So, how did these foreigners end up in Germany? Following the end of World War II in Europe (May 8, 1945) and the promulgation of the Marshall Plan (April 3, 1948), West Germany went through a time of bustling economic activity. In the ’50s and ’60s, Germany witnessed the so-called “Wirtschaftswunder” (economic miracle) which transformed the war-ravaged country into an economic powerhouse. In order to dispose of sufficient labor forces, the then-West German government signed a number of bilateral recruitment agreements with countries that could supply some much-needed workers to do the job. In 1955 Germany signed a deal with Italy; in 1960 with Greece; in 1961 with Turkey, and two years later with Morocco. But the reality was such that after 1961, Turkish citizens (largely from rural areas) soon became the largest group of gastarbeiter in West Germany. These Turks had at first arrived on their own, single men willing to work and eager to return home laden with money and luxury goods. But, as indicated by Frau Merkel in her notorious speech, these men were soon joined by their wives, established families and subsequently struck deep roots in German soil. Second and third-generation Turkish immigrants grew up in Germany facing racism and discrimination. These German-born Turks met with prejudice and intolerance, based upon their status as foreigners, foreigners from the backward East, speaking a different language and practicing a different religion. But the locals saw them primarily as “Turks,” as individuals belonging to a different ethnic or national group. Back in those good old days of overt xenophobia, brave investigative journalists like Günter Wallraff were able to report on the racism Turks were bound to encounter in the German workplace. In his 1985 book “Ganz unten” (“Lowest of the Low”) Wallraff describes how Turkish workers were routinely mistreated by employers, landlords and the German government. Back then, the racism encountered by the Turkish gastarbeiter was the plain and simple kind that discriminated against the outsider on account of his or her ethnic or national background.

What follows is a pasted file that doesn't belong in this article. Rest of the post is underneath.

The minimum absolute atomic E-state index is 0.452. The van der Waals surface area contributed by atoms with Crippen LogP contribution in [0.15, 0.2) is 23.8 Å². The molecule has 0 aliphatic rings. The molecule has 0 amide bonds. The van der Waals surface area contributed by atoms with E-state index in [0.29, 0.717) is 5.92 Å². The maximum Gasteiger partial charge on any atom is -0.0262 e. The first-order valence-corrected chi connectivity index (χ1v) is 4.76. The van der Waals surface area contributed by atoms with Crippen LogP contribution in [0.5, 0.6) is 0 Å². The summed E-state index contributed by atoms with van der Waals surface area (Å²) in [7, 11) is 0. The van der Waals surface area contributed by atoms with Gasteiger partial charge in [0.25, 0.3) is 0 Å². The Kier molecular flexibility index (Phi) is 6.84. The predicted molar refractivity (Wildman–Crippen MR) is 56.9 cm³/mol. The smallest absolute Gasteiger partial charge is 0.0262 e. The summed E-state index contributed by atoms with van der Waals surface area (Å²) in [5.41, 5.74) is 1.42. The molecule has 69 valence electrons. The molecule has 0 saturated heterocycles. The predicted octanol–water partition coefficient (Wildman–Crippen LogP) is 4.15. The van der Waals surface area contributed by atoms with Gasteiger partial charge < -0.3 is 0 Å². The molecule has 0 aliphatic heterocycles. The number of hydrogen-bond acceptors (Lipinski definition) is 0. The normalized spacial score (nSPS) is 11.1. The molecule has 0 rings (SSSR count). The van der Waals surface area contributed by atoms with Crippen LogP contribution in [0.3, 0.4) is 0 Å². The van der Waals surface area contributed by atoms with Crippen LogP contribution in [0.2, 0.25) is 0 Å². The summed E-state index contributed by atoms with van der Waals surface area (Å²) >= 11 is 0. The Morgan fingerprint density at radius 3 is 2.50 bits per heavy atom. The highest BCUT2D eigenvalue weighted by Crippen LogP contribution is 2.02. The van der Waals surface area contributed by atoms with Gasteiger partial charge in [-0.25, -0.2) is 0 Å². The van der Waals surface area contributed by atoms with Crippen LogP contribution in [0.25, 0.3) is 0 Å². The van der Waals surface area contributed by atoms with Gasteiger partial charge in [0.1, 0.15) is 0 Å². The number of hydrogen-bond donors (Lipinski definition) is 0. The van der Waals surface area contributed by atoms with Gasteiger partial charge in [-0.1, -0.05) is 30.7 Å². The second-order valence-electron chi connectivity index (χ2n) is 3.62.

Nowadays, however, commentators and politicians alike tend to forget national or ethnic identifiers, instead opting for religious markers, and thus speaking about the Muslim other present in Germany (and by extension, Europe), the Muslim other whose presence and actions are incompatible with Western civilization and alien to the Judeo-Christian tradition which provides the framework for much, if not all, of Europe’s culture and identity. The professor of sociology, scholar and expert in Islamic matters, Stefano Allievi rightly remarks that the “immigrant … has progressively become ‘Muslim,’ both in his/her perception by the host societies and in his/her self-perception.” Nowadays, Europeans express their dislike of the “other” in religious and/or cultural terms. This has led to the creation of a new term that is oftentimes not even associated with racist sentiments and/or reflexes: Islamophobia. But we should be clear about this: Islamophobia is nothing but a new name given to the age-old reflex of racism. I can already hear some people objecting and uttering the phrase, “But Islam is not a race.” In fact, some scientists have argued over the past years that the mere concept of race as a distinguishing factor between humans does not really exist. Scientists like C. Loring Brace, Steve Jones, Nina Jablonski and Norman Sauer have made their case on more than one occasion. Rather than claiming racial differences between individual humans, they suggest that the criterion of race is as much a cultural artifact and a social construct as it is reflective of real differences between individuals and/or social groups. In that sense, racism is the term we use to describe the act of discriminating against an individual or a group of people based on certain traits (held in common) that are seen as undesirable, unwelcome and alien. On the BBC World Service, Professor Jones declared that “races are really in the eye of the beholder” and not necessarily a biological reality. As a result, the term Islamophobia suggests that the trait held in common by the people deserving discrimination and exclusion is their religious affiliation rather than their skin color or physiology, and thus we could term Islamophobia a clear form of “cultural racism.”